Major League Baseball introduced radical new rules before the 2023 season, including the pitch clock and banning the shift, in an effort to speed up the game and create more action. And you know what? It has been a smashing success. TV viewership and attendance have increased, and games are now nearly 30 minutes shorter on average, with less dead time.
That got us thinking about what college basketball could learn from this. There are some new rules coming to the sport in 2023-24, most notably the legal guarding position for defenders attempting to take a charge and reviews on goaltends. But most fans probably won’t even notice these alterations.
What if college basketball really wanted to tinker with its state of play? We gave our experts the following challenge: If you had unilateral power to make one major on-court rule change, what would it be and why?
Here are the responses:
Ban the charge (mostly)
Begone, ye (literal) foul beast! Ye cursed succubus of cheap weakside defense! Ye inscrutable archfiend of officiating crews! Ne’er may your ilk fill a hustle stat chart.
But seriously: The idea that a defender is rewarded for getting fallen upon needs to go. Forever. The offensive foul can’t be completely eradicated from the game, because no one wants to see ballhandlers set free to deliver forearm shivers as they navigate full-court pressure. So keep the evaluation as-is for fouls outside the lane. If a defender can beat a dribbler to a spot and establish legal guarding position, that sort of energy and footwork should be commended.
In the paint? No choice but to challenge the shot. Stand still with your arms up. Jump and maintain verticality. Try for a good old-fashioned swat into the fifth row. Whatever. You cannot, however, slide over and cross your arms and wait for an offensive player to collide with you and earn the whistle. Ever. Under any circumstances.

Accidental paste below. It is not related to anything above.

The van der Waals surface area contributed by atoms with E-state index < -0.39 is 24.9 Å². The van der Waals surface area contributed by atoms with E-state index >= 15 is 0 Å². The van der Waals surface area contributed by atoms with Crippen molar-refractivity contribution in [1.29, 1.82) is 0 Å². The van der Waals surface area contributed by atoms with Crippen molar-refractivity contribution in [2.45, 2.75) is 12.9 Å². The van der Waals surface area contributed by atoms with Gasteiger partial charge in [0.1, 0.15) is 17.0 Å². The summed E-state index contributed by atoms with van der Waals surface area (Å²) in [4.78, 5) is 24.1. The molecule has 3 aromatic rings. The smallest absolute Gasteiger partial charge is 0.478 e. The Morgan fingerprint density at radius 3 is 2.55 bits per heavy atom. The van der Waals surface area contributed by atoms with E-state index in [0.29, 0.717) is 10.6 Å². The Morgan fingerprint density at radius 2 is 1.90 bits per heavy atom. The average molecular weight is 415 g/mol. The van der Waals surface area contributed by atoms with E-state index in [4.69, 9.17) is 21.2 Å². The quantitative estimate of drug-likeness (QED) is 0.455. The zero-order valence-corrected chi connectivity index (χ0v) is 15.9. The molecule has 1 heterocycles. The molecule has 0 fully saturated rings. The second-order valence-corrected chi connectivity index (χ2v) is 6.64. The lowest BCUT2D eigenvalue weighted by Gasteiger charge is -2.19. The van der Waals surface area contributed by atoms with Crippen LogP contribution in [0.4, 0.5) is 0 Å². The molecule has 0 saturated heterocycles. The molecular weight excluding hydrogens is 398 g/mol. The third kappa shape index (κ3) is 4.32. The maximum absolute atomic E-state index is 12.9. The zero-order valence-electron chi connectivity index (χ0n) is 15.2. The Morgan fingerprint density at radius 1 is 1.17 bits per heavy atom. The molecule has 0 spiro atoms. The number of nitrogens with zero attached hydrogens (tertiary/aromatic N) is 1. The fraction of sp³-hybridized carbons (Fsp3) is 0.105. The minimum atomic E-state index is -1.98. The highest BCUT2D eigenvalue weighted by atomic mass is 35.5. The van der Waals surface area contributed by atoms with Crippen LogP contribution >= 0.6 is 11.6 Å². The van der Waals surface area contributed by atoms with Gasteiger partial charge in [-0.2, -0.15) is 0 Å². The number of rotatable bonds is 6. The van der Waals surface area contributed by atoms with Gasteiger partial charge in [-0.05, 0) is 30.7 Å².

The gray area is post defense, of course, and whether this is essentially permitting your Zach Edeys and Armando Bacots to initiate contact without the threat of penalty. Well, they pretty much do that already, for one. And if they’re attempting to create that advantage, officials can then be instructed to give the defender a little leeway to hold his ground or simply ignore some semi-incidental contact on the shot. Referees don’t make every call exclusively by the book, every time, as it stands. This is no different.
Maybe outlawing in-lane charges results in more fouls, maybe it results in more free throws, maybe that slows the game to a lurch. I believe coaching staffs can drill players on how to stay vertical and avoid the foul, precluding all these issues. After all, they’d have plenty of extra time, since they wouldn’t have to teach the proper way to get trampled on anymore. — Brian Hamilton
Eliminate the possession arrow
How many times has this happened? Tight game coming down to the wire, and a defensive player fights like mad to disrupt a play, getting his hands around the ball and forcing a tie-up. Whistle blows. The guys in stripes look over the scorer’s table and give the ball to the offensive guy anyway — because the possession arrow worked in his favor.
Or better yet: Same scenario, and the defender lazily puts his hands on the ball merely to get the whistle because he knows the possession arrow works in his favor.
Just stop it. Please. The jump ball works in the NBA. Works in the WNBA. Ditto Euroleague. Yet in college hoops, Dr. Naismith’s method to start the very first basketball game is little more than a photo op.
The NCAA eliminated the jump ball largely because it favored taller players. Well, yes so does much of a sport when the object is to put a ball through a rim 10 feet off the ground. Admittedly, asking Zakai Zeigler to face Zach Edey seems like advantage, Purdue. Then again, asking Edey to guard Zeigler probably wouldn’t be fair, either and nobody is saying coaches shouldn’t stop scheming to get favorable switches.